Middlest, who was a freshman, was taking Latin. I originally thought it was so she could talk to Latvians, but apparently since Latin is a dead language, she wants to talk to dead people. Some time ago she took the National Latin Exam and won some sort of metal; it was either gold, silver, aluminum, or latinium. This year Middlest has elected to continue with taking Latin, and in addition she is taking Spanish, starting in Spanish 2, rather than Spanish 1. When her teacher explained something to her, another student stated they already knew that. The teacher replied that they had a Latin Scholar in class who hadn’t taken the first year of Spanish and needed a little extra explanation. Some of the students responded, “What is a scholar?” Middlest, as she related the story, simply shook her head, put it in her hand and said, “Oh heaven! Bless their poor souls.”

Littlest was taking French and continues to do well. About her teacher for Advanced Placement World History, we are a little suspect. She asks questions like, “Does anyone know where the glossary in the textbook is?” and “How would I use the table of contents?” These questions both exasperate and worry Littlest. She is concerned that if “the teacher doesn’t know the answers to these simple questions, what is she going to do when she has to teach us about Ibn Battuta and his impact on the world view and his insights into lifestyles of the peoples of the early 14th century?”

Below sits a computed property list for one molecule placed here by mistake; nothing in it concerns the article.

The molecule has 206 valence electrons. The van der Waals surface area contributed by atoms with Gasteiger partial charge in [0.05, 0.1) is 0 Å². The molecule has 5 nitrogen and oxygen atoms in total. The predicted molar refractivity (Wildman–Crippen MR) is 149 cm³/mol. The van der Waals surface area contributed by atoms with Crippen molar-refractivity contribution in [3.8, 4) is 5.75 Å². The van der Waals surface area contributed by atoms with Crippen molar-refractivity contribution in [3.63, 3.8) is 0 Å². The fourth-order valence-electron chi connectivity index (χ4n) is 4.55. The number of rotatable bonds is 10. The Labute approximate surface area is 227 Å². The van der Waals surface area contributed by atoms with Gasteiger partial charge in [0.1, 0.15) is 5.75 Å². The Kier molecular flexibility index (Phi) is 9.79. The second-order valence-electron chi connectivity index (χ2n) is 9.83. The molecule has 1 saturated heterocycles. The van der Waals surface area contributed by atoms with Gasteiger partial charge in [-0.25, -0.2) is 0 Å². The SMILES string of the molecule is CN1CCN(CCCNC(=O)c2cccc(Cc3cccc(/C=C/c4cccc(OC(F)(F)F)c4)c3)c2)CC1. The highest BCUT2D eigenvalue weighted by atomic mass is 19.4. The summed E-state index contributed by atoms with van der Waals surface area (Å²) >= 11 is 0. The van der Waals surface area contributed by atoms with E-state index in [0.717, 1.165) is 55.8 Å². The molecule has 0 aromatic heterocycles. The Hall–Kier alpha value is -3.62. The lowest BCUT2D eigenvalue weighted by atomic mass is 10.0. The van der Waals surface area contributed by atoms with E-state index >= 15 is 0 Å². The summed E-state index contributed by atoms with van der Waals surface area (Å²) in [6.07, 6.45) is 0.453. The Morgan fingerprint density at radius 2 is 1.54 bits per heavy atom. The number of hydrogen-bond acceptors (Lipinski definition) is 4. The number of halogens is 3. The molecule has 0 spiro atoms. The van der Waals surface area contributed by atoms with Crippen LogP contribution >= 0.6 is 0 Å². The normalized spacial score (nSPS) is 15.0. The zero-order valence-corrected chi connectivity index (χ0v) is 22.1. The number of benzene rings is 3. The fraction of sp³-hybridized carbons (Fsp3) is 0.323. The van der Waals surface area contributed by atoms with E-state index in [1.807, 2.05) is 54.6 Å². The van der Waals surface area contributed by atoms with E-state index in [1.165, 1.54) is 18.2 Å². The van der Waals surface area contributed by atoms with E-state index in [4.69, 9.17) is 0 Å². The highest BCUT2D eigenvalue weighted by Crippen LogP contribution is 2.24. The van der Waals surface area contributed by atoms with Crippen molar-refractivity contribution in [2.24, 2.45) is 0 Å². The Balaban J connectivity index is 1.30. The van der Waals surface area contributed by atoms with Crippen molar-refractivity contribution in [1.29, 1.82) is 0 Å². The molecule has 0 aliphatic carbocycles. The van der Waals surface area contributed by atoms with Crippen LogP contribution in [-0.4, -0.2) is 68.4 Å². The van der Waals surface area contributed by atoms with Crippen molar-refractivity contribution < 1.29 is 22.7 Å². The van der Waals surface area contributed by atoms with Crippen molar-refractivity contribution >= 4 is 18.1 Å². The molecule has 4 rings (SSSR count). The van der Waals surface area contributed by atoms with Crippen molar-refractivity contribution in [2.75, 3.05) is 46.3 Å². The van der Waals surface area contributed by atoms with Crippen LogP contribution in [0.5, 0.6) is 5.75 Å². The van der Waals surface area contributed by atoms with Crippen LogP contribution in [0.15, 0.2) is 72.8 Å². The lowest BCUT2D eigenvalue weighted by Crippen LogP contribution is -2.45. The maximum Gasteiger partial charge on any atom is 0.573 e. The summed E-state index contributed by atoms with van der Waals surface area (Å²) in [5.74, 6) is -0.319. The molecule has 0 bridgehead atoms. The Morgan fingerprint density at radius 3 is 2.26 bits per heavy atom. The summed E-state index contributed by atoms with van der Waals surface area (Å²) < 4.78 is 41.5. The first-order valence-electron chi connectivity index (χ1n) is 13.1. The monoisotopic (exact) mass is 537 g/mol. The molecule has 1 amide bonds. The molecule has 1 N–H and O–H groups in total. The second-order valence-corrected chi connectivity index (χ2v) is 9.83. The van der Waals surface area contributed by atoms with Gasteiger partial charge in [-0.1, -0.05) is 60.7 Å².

Littlest was thrilled to announce that after 7 days of classroom instruction, her History teacher is giving a quiz. When I asked what period of history the  quiz was going to cover she replied, “The past week and a half and all she has talked about is class room rules and the difference between taking a regular history class and an Advanced Placement history class. She has yet to teach us anything, so the quiz is going to be less of a history quiz and more of a current non-event quiz.”

Friday, September 7, 2012

How was your first day of school?

Today was the day; the day that children have been dreading, and parents have been yearning for all summer. It was the first day of school. I celebrated by going to work, driving a school bus. When I got to the garage, other drivers were gearing up for a busy morning. Soon, they had all left and I was hanging out waiting to see if my boss needed me. Sure enough, after a few moments of quiet, my boss looked out the window and barked, “Distaffen! There is a bus out there; go fire her up and pick up some kids and get ‘em to school.”

I asked which kids I should take to which school. There are a lot of children and a lot of schools in the district I work for.

“I don’t care!” He snarled, “Just get ‘em to school. Let the teachers and administrators figure it out, and smartify them. That is what they got all those college degrees for.”

I dutifully went out and started picking up students and dropping them off at school. Lots of different students, in different neighborhoods, and when I passed a school, I would drop some of them off. Although, once I mistook a lumberyard for a school, and the students pointed out my mistake.